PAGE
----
“What does it mean?” This question usually scratches an individual’s thought process whenever he or she is facing these beautiful remnants of a time long past that has slipped beyond our understanding.
Petroglyphs are images and designs made by engraving, carving or pecking away the dark layer of rock varnish on a rock’s surface to reveal the lighter zone underneath. Images can be of varying depths and thicknesses. Other images can be “incised” by some sharp tool usually a knife or an ax. In general, archaeologists believe that stone hammers and other stone tools were used to create the petroglyphs. A stone hammer could have been used directly on the boulders, or it may have been that two tools were used like stone versions of a hammer and chisel. They refer to these methods of production as direct and indirect percussion in order to communicate their visual experience during that period.
There are two of types of Petroglyphs: First are the anthropomorphic figures, which resembles human-like features with the hands and legs, torso and head within the image. Second are zoomorphic characters, which are identified as animals in the area which consists of birds and other wildlife such as buffalo and deer. Then, there is something else. When we went to investigate the Legend Rock Archaeological site in Southcentral Wyoming, there are some petroglyphs that are classified as the “Dinwoody” tradition and are located only in the Big Horn and Wind River Basins west of the Big Horn River. They are en toto (completely) pecked and some are often of large human-like figures with headdresses with an unusual amount of toes or fingers, with some upside down shaping and is accompanied by some pattern of interior lines within the torso. According to archaeologists through the results of modern dating techniques that include radio – carbon dating of charcoal and organic material and plus the dating of material around the petroglyphs have yielded test results from 11,000 years before present, which dates way back in the early Archaic period that is around 8000 B.C – 6000 B.C.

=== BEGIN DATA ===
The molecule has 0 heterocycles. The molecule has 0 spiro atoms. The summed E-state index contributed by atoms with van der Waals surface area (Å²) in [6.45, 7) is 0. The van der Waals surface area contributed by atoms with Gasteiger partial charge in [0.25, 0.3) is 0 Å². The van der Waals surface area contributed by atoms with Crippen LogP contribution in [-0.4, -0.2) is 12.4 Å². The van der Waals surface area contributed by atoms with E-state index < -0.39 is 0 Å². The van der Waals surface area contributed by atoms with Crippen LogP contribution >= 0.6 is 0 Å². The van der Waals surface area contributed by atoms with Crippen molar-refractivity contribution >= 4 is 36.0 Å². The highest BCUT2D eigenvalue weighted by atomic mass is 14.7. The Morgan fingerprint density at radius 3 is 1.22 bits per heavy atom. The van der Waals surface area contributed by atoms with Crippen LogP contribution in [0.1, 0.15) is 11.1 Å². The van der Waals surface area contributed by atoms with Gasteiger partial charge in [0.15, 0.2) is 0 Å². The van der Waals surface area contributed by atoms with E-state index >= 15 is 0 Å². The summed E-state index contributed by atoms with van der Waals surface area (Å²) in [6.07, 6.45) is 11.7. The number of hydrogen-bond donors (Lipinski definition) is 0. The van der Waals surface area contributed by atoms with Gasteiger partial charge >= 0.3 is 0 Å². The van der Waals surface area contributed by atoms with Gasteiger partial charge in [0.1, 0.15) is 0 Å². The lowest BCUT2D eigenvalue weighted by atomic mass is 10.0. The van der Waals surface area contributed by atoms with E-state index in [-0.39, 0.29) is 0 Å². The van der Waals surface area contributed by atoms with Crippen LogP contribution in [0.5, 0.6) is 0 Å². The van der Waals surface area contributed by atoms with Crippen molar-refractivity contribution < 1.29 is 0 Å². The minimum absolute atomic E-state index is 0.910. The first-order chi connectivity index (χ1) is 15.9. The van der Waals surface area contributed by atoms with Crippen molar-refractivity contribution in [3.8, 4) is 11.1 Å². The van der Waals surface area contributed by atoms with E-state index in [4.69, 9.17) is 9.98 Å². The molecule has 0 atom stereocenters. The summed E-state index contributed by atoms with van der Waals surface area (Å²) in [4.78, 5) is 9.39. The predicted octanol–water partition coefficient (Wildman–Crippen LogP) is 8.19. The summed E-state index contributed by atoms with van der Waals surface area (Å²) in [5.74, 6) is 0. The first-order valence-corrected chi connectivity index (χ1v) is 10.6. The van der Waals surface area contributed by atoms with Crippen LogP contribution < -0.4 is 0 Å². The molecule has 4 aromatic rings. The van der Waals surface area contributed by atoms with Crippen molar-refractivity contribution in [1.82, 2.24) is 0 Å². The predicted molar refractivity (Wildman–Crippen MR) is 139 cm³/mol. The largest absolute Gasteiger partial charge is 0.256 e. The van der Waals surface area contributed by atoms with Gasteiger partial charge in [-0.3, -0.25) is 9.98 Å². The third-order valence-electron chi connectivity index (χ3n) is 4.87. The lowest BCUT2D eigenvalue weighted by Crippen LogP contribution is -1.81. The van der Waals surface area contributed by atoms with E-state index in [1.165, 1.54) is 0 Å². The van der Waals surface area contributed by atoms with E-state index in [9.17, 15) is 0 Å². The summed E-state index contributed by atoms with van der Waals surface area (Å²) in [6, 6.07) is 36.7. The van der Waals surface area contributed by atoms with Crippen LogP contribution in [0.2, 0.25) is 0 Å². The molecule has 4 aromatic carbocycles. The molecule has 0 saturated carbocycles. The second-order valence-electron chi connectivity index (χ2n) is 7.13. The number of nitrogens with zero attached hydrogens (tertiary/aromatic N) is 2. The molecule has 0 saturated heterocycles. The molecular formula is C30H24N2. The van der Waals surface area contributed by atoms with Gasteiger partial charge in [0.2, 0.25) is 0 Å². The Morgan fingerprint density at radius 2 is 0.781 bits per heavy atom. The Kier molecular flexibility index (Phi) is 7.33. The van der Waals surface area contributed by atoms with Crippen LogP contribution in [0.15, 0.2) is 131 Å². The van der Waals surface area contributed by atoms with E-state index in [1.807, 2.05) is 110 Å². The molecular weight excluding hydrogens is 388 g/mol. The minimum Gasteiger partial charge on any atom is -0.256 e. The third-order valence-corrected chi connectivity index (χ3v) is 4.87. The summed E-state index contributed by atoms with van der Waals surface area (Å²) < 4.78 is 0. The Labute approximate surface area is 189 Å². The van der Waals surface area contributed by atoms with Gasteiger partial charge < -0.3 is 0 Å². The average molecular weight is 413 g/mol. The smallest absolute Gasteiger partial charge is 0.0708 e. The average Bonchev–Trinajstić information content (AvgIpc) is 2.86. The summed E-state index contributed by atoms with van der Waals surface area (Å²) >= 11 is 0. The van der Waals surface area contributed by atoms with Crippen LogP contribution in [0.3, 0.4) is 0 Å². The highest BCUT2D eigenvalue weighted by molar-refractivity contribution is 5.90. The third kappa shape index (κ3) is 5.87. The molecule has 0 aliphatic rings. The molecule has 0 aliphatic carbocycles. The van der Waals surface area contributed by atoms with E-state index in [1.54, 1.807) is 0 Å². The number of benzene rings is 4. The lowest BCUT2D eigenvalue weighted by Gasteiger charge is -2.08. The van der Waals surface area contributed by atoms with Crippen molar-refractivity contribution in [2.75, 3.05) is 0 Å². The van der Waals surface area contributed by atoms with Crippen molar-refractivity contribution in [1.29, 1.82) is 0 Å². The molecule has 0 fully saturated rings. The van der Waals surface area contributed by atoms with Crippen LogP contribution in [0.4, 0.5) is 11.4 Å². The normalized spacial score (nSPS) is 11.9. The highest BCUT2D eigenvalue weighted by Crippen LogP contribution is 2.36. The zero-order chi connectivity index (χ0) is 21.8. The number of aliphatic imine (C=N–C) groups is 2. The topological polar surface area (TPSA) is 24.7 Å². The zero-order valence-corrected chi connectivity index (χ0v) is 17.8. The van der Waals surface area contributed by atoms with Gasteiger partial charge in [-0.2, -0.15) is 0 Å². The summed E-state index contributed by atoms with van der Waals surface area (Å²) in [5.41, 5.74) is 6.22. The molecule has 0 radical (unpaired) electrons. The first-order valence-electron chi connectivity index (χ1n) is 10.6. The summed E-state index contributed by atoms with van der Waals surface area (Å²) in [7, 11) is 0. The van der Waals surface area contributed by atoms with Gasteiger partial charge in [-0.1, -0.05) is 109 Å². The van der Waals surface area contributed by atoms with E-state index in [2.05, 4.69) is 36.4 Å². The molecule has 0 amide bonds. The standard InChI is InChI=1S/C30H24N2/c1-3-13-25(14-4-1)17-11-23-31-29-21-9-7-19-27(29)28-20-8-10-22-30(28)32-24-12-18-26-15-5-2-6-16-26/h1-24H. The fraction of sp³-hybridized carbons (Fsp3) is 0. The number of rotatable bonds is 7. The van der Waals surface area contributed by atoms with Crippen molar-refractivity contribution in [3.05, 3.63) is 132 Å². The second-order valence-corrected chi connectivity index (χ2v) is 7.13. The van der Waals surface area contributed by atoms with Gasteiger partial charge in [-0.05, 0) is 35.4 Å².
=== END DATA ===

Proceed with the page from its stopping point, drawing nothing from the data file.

There are plenty of reasons why the natives made petroglyphs. Some images were possibly made for religious purposes and most likely has a deep spiritual significance. They do tell a story and may even record an event. One thing I’ve observed through hundreds of rock art I saw in the Southwest and the Great Plains states is that they are usually carved on the side of a hill or a mountain where they probably witnessed something that they most likely were motivated to carve their personal experience to something concrete. We do that as a society as well don’t we? For example, What if we saw something in the sky? Wouldn’t we best describe the moment through our visual memory in the frame of reference in our language and technological lexicon to write and illustrate it in paper instead of a rock surface, or nowadays we would probably take a selfie first or two with the object present at hand. Most likely the expression unified the members to mark the occasion within the territory. No such thing as tagging someone on the group photo back then to be added on their Facebook Timeline.
What an image appears to be on the surface, may be different from the meaning it had for the person who pecked the image into the rock in which we can only speculate what their significance was. Some meanings are still known, others are forgotten but are still revered. The deepest directives are closely guarded by today’s native peoples and it is up to the individual to interpret the message that echoes through the ages, still standing in stone.